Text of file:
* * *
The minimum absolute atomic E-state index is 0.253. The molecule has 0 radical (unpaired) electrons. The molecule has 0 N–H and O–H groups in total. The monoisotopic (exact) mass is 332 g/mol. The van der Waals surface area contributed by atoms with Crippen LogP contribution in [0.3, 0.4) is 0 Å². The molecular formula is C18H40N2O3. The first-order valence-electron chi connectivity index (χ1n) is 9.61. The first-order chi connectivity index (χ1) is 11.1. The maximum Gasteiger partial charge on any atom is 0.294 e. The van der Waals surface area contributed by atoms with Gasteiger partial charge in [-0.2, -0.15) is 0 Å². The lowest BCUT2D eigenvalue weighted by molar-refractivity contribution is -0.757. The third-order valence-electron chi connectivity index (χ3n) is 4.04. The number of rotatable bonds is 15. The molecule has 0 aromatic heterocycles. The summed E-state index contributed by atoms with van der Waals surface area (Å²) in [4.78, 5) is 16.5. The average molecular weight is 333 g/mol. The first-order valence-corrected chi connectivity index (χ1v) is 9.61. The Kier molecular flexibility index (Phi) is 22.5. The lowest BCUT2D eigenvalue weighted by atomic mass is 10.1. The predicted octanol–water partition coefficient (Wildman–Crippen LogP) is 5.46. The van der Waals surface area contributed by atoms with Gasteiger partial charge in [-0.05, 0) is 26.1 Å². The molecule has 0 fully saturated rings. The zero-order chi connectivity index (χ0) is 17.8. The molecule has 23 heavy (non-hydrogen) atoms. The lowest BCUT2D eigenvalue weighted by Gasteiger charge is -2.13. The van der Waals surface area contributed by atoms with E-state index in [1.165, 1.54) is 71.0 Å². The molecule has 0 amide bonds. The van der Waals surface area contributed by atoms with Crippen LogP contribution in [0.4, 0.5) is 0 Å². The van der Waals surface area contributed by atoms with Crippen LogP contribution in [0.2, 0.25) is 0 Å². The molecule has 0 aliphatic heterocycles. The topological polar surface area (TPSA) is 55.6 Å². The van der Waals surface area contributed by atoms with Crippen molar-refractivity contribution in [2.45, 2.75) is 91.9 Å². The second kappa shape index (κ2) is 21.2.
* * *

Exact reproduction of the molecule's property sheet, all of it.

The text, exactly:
The minimum absolute atomic E-state index is 0.253. The molecule has 0 radical (unpaired) electrons. The molecule has 0 N–H and O–H groups in total. The monoisotopic (exact) mass is 332 g/mol. The van der Waals surface area contributed by atoms with Crippen LogP contribution in [0.3, 0.4) is 0 Å². The molecular formula is C18H40N2O3. The first-order valence-electron chi connectivity index (χ1n) is 9.61. The first-order chi connectivity index (χ1) is 11.1. The maximum Gasteiger partial charge on any atom is 0.294 e. The van der Waals surface area contributed by atoms with Gasteiger partial charge in [-0.2, -0.15) is 0 Å². The lowest BCUT2D eigenvalue weighted by molar-refractivity contribution is -0.757. The third-order valence-electron chi connectivity index (χ3n) is 4.04. The number of rotatable bonds is 15. The molecule has 0 aromatic heterocycles. The summed E-state index contributed by atoms with van der Waals surface area (Å²) in [4.78, 5) is 16.5. The average molecular weight is 333 g/mol. The first-order valence-corrected chi connectivity index (χ1v) is 9.61. The Kier molecular flexibility index (Phi) is 22.5. The lowest BCUT2D eigenvalue weighted by atomic mass is 10.1. The predicted octanol–water partition coefficient (Wildman–Crippen LogP) is 5.46. The van der Waals surface area contributed by atoms with Gasteiger partial charge in [-0.05, 0) is 26.1 Å². The molecule has 0 fully saturated rings. The zero-order chi connectivity index (χ0) is 17.8. The molecule has 23 heavy (non-hydrogen) atoms. The lowest BCUT2D eigenvalue weighted by Gasteiger charge is -2.13. The van der Waals surface area contributed by atoms with E-state index in [1.165, 1.54) is 71.0 Å². The molecule has 0 amide bonds. The van der Waals surface area contributed by atoms with Crippen LogP contribution in [0.4, 0.5) is 0 Å². The van der Waals surface area contributed by atoms with Crippen LogP contribution in [0.2, 0.25) is 0 Å². The molecule has 0 aliphatic heterocycles. The topological polar surface area (TPSA) is 55.6 Å². The van der Waals surface area contributed by atoms with Crippen molar-refractivity contribution in [2.45, 2.75) is 91.9 Å². The second kappa shape index (κ2) is 21.2.